The Amistad Rebellion
The Biggest Story of the Day
The dispute played out for month after month—serving the “what-the-nation-is-talking-about” role that might today be associated with an inescapable media event like the Florida election fiasco of 2000, a long-running celebrity scandal, or a major business upheaval. Cinque, the leader of the uprising, received what would today be described as heavy media coverage. Abolitionist papers emphasized his dignity and patience; papers hostile to the mutineers' cause portrayed him as a crazed, bloodthirsty beast.
According to the testimony of the mutineers, they had been kidnapped, denied adequate provisions, chained together, and packed into a tiny hold. Four of them had been whipped. Led by Cinque, the Africans had risen up against the Spaniards shortly after a cook had made the strategic error of informing the captives that they would eventually be beheaded and eaten alive.
If the remark was meant as a jest, it was a costly one for the Spaniards. Convinced that they had nothing to lose, the captives used nails to pick their locks, found a supply of cane knives, killed the captain and the cook, and took over the ship. (Two members of the crew jumped overboard and were, apparently, never heard from again.)
Once the Africans were apprehended by the U.S. Navy, they were placed in captivity once again, and with questionable legal justification. For an extended period, they occupied a legal limbo because American law couldn't quite determine how to classify them.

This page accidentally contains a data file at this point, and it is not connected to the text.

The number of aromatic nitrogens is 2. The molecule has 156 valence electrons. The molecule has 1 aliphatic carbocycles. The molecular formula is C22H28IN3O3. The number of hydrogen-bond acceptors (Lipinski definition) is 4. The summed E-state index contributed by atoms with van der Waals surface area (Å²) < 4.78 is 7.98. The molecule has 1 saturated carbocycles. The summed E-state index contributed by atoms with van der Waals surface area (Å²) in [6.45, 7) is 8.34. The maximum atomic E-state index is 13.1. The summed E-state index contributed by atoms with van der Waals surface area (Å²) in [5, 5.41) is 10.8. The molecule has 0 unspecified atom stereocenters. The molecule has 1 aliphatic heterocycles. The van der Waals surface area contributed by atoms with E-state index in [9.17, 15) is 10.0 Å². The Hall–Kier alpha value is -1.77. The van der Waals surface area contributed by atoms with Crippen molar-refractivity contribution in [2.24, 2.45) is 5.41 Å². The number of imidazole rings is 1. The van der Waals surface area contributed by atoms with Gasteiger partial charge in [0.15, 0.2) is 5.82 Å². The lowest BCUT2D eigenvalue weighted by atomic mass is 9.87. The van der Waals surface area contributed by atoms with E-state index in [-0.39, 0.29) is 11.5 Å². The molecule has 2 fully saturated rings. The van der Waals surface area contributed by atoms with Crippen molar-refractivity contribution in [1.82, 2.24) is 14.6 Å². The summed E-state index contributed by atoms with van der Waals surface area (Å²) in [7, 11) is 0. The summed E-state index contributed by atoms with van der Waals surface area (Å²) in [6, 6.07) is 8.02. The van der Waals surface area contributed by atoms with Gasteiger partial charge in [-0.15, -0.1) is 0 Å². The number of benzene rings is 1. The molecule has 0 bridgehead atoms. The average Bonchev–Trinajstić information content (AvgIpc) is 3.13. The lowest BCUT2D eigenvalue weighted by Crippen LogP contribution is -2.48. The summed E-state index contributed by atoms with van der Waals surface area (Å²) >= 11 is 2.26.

A Challenge to the American Legal System
The American legal system didn't have an immediate answer to the question of the day: Should the Amistad mutineers be permitted to return to Africa as free men to Africa, as the abolitionists wanted … or should they be handed over to the Spanish authorities to face trial, as the Spanish government demanded? The White House, however, had its answer.
President Van Buren, eager to keep his coalition in the Democratic Party intact, sought at first to position the Amistad affair solely as a foreign policy question—one that could be resolved quickly, and with as little offense to southerners as possible, by simply handing the Africans over to the Spanish. As the legal challenges from anti-slavery forces escalated, however, and Van Buren realized that he could not make the issue go away before the 1840 presidential election, he decided to use a variety of delaying tactics to ensure that the long legal battle was not resolved until after the election took place.
This is why it took until early 1841—long after Van Buren had lost the presidential election to William Henry Harrison—for the Supreme Court to decide the fate of the Amistad captives.
Excerpted from The Complete Idiot's Guide to African-American History © 2003 by Melba J. Duncan. All rights reserved including the right of reproduction in whole or in part in any form. Used by arrangement with Alpha Books, a member of Penguin Group (USA) Inc.
To order this book visit the Idiot's Guide web site or call 1-800-253-6476.